What are they like inside?
Both cars provide generous space for families. In each case, there’s very good head and leg room in the front, although the Leon offers more space around the shoulders. Both Seat and Vauxhall give you seat height and manual lumbar adjustment as standard, too.
In the back seats, head room is the same in both cars, but the Astra has more leg room which is significant when it comes to long-distance comfort for adults. There’s only a small difference between the cars’ rear-seats-up boot sizes, while their seats-down figures are identical. However, with the rear seats in place, the Leon’s boot is the longest and widest with a less pronounced lip and wider opening, although the Astra’s boot is slightly taller.
Drivers are also treated to good forwards visibility in both cars. That said, with no standard rear parking sensors or camera on either car, the Seat’s taller, squarer rear windows make reversing easier.
There’s not much to get excited about on the Leon’s dashboard. Its sea of grey plastic is pretty drab to look at, but at least it’s made from largely soft-touch and textured materials that feel solidly constructed. The Astra’s dash looks much more interesting, but touching it reveals some sharper edges and flimsier buttons.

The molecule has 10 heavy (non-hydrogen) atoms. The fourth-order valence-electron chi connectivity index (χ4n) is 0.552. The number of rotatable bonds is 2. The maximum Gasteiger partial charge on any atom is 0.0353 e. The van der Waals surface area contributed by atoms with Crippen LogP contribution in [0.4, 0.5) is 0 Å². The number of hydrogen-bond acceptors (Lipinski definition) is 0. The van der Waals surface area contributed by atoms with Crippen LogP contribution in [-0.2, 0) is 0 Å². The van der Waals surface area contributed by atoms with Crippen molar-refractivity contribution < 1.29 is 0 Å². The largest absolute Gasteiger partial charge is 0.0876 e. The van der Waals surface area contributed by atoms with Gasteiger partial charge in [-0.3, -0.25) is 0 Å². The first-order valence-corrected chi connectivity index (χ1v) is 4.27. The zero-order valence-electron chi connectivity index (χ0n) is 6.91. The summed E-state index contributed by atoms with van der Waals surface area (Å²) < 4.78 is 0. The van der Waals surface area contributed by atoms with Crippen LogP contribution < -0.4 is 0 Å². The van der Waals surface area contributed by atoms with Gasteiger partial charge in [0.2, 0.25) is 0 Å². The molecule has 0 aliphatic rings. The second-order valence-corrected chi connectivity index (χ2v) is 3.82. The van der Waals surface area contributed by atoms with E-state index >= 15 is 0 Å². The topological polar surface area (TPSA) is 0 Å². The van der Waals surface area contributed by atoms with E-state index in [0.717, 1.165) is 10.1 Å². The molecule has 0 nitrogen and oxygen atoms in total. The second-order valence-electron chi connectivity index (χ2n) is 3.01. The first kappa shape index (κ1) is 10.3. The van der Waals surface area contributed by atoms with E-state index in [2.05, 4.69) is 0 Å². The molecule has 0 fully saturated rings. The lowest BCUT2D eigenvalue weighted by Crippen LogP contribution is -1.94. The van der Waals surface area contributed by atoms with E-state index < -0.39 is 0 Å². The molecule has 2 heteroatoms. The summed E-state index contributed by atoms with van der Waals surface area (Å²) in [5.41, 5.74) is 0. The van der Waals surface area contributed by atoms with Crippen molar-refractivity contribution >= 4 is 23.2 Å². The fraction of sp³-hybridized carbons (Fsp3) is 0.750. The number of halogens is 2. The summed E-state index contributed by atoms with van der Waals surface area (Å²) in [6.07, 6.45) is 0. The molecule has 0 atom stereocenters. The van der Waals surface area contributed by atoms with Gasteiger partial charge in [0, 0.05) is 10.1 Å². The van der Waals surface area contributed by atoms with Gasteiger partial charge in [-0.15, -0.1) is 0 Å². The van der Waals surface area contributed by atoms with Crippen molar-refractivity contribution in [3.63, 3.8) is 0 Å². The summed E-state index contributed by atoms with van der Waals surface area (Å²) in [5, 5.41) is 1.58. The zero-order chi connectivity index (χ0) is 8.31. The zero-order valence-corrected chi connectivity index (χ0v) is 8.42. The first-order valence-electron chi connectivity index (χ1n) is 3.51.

In SE Technology trim, the Leon comes with the larger 8.0in infotainment touchscreen which is certainly one of the best in this class. Despite Seat doing away with the shortcut buttons found on the pre-facelift Leon, the infotainment system remains responsive and easy to navigate. It’s just a shame you have to pay extra to get Apple CarPlay and Android Auto smartphone mirroring.
The Astra’s slightly smaller 7.0in touchscreen does get those features and physical shortcut buttons, as well as being similarly quick to respond. That said, its menus aren’t quite as logically laid out.
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